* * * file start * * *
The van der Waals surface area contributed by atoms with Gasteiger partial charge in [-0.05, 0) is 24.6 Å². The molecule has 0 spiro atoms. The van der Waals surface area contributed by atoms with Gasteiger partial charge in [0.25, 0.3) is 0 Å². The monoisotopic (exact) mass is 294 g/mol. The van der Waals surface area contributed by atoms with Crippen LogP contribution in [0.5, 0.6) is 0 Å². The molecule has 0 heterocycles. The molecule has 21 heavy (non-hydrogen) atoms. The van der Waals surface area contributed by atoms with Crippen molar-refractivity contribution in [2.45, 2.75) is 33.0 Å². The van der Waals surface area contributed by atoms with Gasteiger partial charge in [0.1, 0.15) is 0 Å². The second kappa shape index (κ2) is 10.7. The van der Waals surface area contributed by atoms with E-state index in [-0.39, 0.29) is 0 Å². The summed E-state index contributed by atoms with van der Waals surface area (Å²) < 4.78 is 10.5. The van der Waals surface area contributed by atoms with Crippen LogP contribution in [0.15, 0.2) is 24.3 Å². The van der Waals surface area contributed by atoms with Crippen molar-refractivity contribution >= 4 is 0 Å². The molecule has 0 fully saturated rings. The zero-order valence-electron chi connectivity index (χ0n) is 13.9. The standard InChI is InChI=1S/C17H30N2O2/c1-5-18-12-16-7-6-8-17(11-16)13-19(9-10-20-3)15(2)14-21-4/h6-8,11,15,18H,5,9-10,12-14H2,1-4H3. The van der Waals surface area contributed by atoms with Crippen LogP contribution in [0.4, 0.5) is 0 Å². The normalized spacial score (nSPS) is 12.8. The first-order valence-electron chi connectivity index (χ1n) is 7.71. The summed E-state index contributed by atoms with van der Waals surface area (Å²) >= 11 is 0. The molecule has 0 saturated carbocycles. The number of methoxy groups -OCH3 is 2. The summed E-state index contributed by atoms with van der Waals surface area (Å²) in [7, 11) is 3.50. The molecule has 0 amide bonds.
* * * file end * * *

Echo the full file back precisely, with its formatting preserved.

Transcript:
The van der Waals surface area contributed by atoms with Gasteiger partial charge in [-0.05, 0) is 24.6 Å². The molecule has 0 spiro atoms. The van der Waals surface area contributed by atoms with Gasteiger partial charge in [0.25, 0.3) is 0 Å². The monoisotopic (exact) mass is 294 g/mol. The van der Waals surface area contributed by atoms with Crippen LogP contribution in [0.5, 0.6) is 0 Å². The molecule has 0 heterocycles. The molecule has 21 heavy (non-hydrogen) atoms. The van der Waals surface area contributed by atoms with Crippen molar-refractivity contribution in [2.45, 2.75) is 33.0 Å². The van der Waals surface area contributed by atoms with Gasteiger partial charge in [0.1, 0.15) is 0 Å². The second kappa shape index (κ2) is 10.7. The van der Waals surface area contributed by atoms with E-state index in [-0.39, 0.29) is 0 Å². The summed E-state index contributed by atoms with van der Waals surface area (Å²) < 4.78 is 10.5. The van der Waals surface area contributed by atoms with Crippen LogP contribution in [0.15, 0.2) is 24.3 Å². The van der Waals surface area contributed by atoms with Crippen molar-refractivity contribution >= 4 is 0 Å². The molecule has 0 fully saturated rings. The zero-order valence-electron chi connectivity index (χ0n) is 13.9. The standard InChI is InChI=1S/C17H30N2O2/c1-5-18-12-16-7-6-8-17(11-16)13-19(9-10-20-3)15(2)14-21-4/h6-8,11,15,18H,5,9-10,12-14H2,1-4H3. The van der Waals surface area contributed by atoms with Crippen LogP contribution in [0.4, 0.5) is 0 Å². The normalized spacial score (nSPS) is 12.8. The first-order valence-electron chi connectivity index (χ1n) is 7.71. The summed E-state index contributed by atoms with van der Waals surface area (Å²) >= 11 is 0. The molecule has 0 saturated carbocycles. The number of methoxy groups -OCH3 is 2. The summed E-state index contributed by atoms with van der Waals surface area (Å²) in [7, 11) is 3.50. The molecule has 0 amide bonds.